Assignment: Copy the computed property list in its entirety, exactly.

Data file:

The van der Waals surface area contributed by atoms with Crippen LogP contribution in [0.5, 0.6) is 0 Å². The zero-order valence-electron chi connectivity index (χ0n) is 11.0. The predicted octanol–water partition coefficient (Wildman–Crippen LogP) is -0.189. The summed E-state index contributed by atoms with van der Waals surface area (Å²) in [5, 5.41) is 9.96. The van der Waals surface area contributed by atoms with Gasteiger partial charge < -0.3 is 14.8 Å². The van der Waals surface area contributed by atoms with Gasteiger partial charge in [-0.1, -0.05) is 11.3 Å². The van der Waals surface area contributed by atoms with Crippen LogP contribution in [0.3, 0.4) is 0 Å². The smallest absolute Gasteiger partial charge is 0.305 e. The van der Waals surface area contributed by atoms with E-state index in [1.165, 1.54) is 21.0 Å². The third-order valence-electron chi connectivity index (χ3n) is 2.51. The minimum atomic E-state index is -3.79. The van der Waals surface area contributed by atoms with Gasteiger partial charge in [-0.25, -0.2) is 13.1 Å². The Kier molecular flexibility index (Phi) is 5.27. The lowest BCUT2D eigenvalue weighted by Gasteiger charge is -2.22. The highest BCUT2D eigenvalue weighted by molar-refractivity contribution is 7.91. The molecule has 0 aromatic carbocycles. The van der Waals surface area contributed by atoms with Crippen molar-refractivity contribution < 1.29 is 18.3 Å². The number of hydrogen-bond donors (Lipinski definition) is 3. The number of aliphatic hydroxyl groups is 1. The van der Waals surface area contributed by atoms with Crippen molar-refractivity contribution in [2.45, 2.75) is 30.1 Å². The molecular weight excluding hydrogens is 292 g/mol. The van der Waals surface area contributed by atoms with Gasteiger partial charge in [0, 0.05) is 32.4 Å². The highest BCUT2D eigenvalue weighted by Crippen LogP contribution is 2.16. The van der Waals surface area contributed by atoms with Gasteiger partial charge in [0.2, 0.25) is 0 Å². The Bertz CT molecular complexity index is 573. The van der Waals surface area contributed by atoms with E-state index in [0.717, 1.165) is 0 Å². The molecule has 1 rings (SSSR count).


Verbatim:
The van der Waals surface area contributed by atoms with Crippen LogP contribution in [0.5, 0.6) is 0 Å². The zero-order valence-electron chi connectivity index (χ0n) is 11.0. The predicted octanol–water partition coefficient (Wildman–Crippen LogP) is -0.189. The summed E-state index contributed by atoms with van der Waals surface area (Å²) in [5, 5.41) is 9.96. The van der Waals surface area contributed by atoms with Gasteiger partial charge < -0.3 is 14.8 Å². The van der Waals surface area contributed by atoms with Gasteiger partial charge in [-0.1, -0.05) is 11.3 Å². The van der Waals surface area contributed by atoms with Crippen LogP contribution in [0.3, 0.4) is 0 Å². The smallest absolute Gasteiger partial charge is 0.305 e. The van der Waals surface area contributed by atoms with E-state index in [1.165, 1.54) is 21.0 Å². The third-order valence-electron chi connectivity index (χ3n) is 2.51. The minimum atomic E-state index is -3.79. The van der Waals surface area contributed by atoms with Gasteiger partial charge in [-0.25, -0.2) is 13.1 Å². The Kier molecular flexibility index (Phi) is 5.27. The lowest BCUT2D eigenvalue weighted by Gasteiger charge is -2.22. The highest BCUT2D eigenvalue weighted by molar-refractivity contribution is 7.91. The molecule has 0 aromatic carbocycles. The van der Waals surface area contributed by atoms with Crippen molar-refractivity contribution < 1.29 is 18.3 Å². The number of hydrogen-bond donors (Lipinski definition) is 3. The number of aliphatic hydroxyl groups is 1. The van der Waals surface area contributed by atoms with Crippen molar-refractivity contribution in [2.45, 2.75) is 30.1 Å². The molecular weight excluding hydrogens is 292 g/mol. The van der Waals surface area contributed by atoms with Gasteiger partial charge in [0, 0.05) is 32.4 Å². The highest BCUT2D eigenvalue weighted by Crippen LogP contribution is 2.16. The van der Waals surface area contributed by atoms with Gasteiger partial charge in [0.2, 0.25) is 0 Å². The Bertz CT molecular complexity index is 573. The van der Waals surface area contributed by atoms with E-state index in [0.717, 1.165) is 0 Å². The molecule has 1 rings (SSSR count).